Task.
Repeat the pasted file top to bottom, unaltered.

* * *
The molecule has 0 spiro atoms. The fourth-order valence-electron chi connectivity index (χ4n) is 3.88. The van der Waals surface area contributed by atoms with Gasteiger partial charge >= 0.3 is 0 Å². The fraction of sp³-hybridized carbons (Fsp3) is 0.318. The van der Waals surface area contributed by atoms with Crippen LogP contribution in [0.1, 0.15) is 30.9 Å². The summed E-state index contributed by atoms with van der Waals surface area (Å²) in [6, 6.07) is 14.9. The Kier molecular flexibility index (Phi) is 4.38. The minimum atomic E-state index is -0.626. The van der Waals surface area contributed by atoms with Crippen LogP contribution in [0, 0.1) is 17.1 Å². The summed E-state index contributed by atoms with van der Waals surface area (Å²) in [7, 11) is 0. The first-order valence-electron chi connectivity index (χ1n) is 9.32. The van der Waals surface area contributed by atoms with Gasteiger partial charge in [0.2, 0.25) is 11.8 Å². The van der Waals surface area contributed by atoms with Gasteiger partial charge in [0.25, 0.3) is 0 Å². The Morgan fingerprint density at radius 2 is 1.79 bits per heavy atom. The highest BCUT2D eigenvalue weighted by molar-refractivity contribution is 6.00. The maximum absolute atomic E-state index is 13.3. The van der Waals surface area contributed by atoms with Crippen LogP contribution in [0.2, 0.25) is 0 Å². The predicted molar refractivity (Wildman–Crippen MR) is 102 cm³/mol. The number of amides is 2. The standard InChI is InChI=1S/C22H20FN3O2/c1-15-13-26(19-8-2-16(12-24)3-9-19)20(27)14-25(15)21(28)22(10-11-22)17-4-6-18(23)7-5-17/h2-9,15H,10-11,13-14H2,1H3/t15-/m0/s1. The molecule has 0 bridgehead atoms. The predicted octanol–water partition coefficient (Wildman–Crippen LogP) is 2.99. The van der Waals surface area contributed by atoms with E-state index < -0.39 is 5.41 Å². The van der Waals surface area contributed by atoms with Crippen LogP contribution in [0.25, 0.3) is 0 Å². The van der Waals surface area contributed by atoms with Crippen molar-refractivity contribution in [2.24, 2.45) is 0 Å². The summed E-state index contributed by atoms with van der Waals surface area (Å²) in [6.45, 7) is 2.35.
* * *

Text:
The molecule has 0 spiro atoms. The fourth-order valence-electron chi connectivity index (χ4n) is 3.88. The van der Waals surface area contributed by atoms with Gasteiger partial charge >= 0.3 is 0 Å². The fraction of sp³-hybridized carbons (Fsp3) is 0.318. The van der Waals surface area contributed by atoms with Crippen LogP contribution in [0.1, 0.15) is 30.9 Å². The summed E-state index contributed by atoms with van der Waals surface area (Å²) in [6, 6.07) is 14.9. The Kier molecular flexibility index (Phi) is 4.38. The minimum atomic E-state index is -0.626. The van der Waals surface area contributed by atoms with Crippen LogP contribution in [0, 0.1) is 17.1 Å². The summed E-state index contributed by atoms with van der Waals surface area (Å²) in [7, 11) is 0. The first-order valence-electron chi connectivity index (χ1n) is 9.32. The van der Waals surface area contributed by atoms with Gasteiger partial charge in [0.2, 0.25) is 11.8 Å². The van der Waals surface area contributed by atoms with Gasteiger partial charge in [0.25, 0.3) is 0 Å². The Morgan fingerprint density at radius 2 is 1.79 bits per heavy atom. The highest BCUT2D eigenvalue weighted by molar-refractivity contribution is 6.00. The maximum absolute atomic E-state index is 13.3. The van der Waals surface area contributed by atoms with Crippen LogP contribution in [0.2, 0.25) is 0 Å². The predicted molar refractivity (Wildman–Crippen MR) is 102 cm³/mol. The number of amides is 2. The standard InChI is InChI=1S/C22H20FN3O2/c1-15-13-26(19-8-2-16(12-24)3-9-19)20(27)14-25(15)21(28)22(10-11-22)17-4-6-18(23)7-5-17/h2-9,15H,10-11,13-14H2,1H3/t15-/m0/s1. The molecule has 0 bridgehead atoms. The predicted octanol–water partition coefficient (Wildman–Crippen LogP) is 2.99. The van der Waals surface area contributed by atoms with E-state index < -0.39 is 5.41 Å². The van der Waals surface area contributed by atoms with Crippen LogP contribution in [0.25, 0.3) is 0 Å². The van der Waals surface area contributed by atoms with Crippen molar-refractivity contribution in [2.24, 2.45) is 0 Å². The summed E-state index contributed by atoms with van der Waals surface area (Å²) in [6.45, 7) is 2.35.